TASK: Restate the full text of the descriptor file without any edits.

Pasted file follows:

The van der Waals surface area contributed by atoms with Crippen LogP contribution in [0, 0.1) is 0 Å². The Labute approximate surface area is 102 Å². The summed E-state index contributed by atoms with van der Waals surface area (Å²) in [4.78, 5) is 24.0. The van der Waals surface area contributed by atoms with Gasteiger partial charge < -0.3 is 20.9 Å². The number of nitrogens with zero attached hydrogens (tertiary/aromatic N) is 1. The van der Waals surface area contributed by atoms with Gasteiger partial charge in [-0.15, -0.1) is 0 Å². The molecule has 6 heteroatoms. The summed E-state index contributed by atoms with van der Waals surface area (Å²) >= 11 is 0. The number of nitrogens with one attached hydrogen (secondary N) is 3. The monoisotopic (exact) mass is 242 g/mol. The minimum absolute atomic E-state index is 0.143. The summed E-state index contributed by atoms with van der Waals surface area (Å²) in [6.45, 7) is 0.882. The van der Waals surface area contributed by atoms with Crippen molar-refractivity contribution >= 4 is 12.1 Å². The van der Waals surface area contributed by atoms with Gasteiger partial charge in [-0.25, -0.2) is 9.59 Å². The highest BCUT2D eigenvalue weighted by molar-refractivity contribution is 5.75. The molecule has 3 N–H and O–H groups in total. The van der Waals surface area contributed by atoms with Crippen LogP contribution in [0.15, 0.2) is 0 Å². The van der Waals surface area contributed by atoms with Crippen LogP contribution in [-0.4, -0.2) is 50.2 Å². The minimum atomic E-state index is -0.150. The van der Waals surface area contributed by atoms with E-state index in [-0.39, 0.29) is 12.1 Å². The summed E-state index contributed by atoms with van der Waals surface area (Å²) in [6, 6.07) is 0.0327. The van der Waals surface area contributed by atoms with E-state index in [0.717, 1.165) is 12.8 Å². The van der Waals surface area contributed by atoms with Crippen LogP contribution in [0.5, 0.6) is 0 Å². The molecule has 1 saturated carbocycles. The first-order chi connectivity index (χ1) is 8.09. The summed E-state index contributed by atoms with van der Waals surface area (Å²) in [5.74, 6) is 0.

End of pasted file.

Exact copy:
The van der Waals surface area contributed by atoms with Crippen LogP contribution in [0, 0.1) is 0 Å². The Labute approximate surface area is 102 Å². The summed E-state index contributed by atoms with van der Waals surface area (Å²) in [4.78, 5) is 24.0. The van der Waals surface area contributed by atoms with Gasteiger partial charge < -0.3 is 20.9 Å². The number of nitrogens with zero attached hydrogens (tertiary/aromatic N) is 1. The van der Waals surface area contributed by atoms with Gasteiger partial charge in [-0.15, -0.1) is 0 Å². The molecule has 6 heteroatoms. The summed E-state index contributed by atoms with van der Waals surface area (Å²) >= 11 is 0. The number of nitrogens with one attached hydrogen (secondary N) is 3. The monoisotopic (exact) mass is 242 g/mol. The minimum absolute atomic E-state index is 0.143. The summed E-state index contributed by atoms with van der Waals surface area (Å²) in [6.45, 7) is 0.882. The van der Waals surface area contributed by atoms with Crippen molar-refractivity contribution >= 4 is 12.1 Å². The van der Waals surface area contributed by atoms with Gasteiger partial charge in [-0.25, -0.2) is 9.59 Å². The highest BCUT2D eigenvalue weighted by molar-refractivity contribution is 5.75. The molecule has 3 N–H and O–H groups in total. The van der Waals surface area contributed by atoms with Crippen LogP contribution in [0.15, 0.2) is 0 Å². The van der Waals surface area contributed by atoms with Crippen LogP contribution in [-0.4, -0.2) is 50.2 Å². The minimum atomic E-state index is -0.150. The van der Waals surface area contributed by atoms with E-state index in [-0.39, 0.29) is 12.1 Å². The summed E-state index contributed by atoms with van der Waals surface area (Å²) in [6, 6.07) is 0.0327. The van der Waals surface area contributed by atoms with E-state index in [0.717, 1.165) is 12.8 Å². The van der Waals surface area contributed by atoms with Crippen LogP contribution in [0.5, 0.6) is 0 Å². The molecule has 1 saturated carbocycles. The first-order chi connectivity index (χ1) is 8.09. The summed E-state index contributed by atoms with van der Waals surface area (Å²) in [5.74, 6) is 0.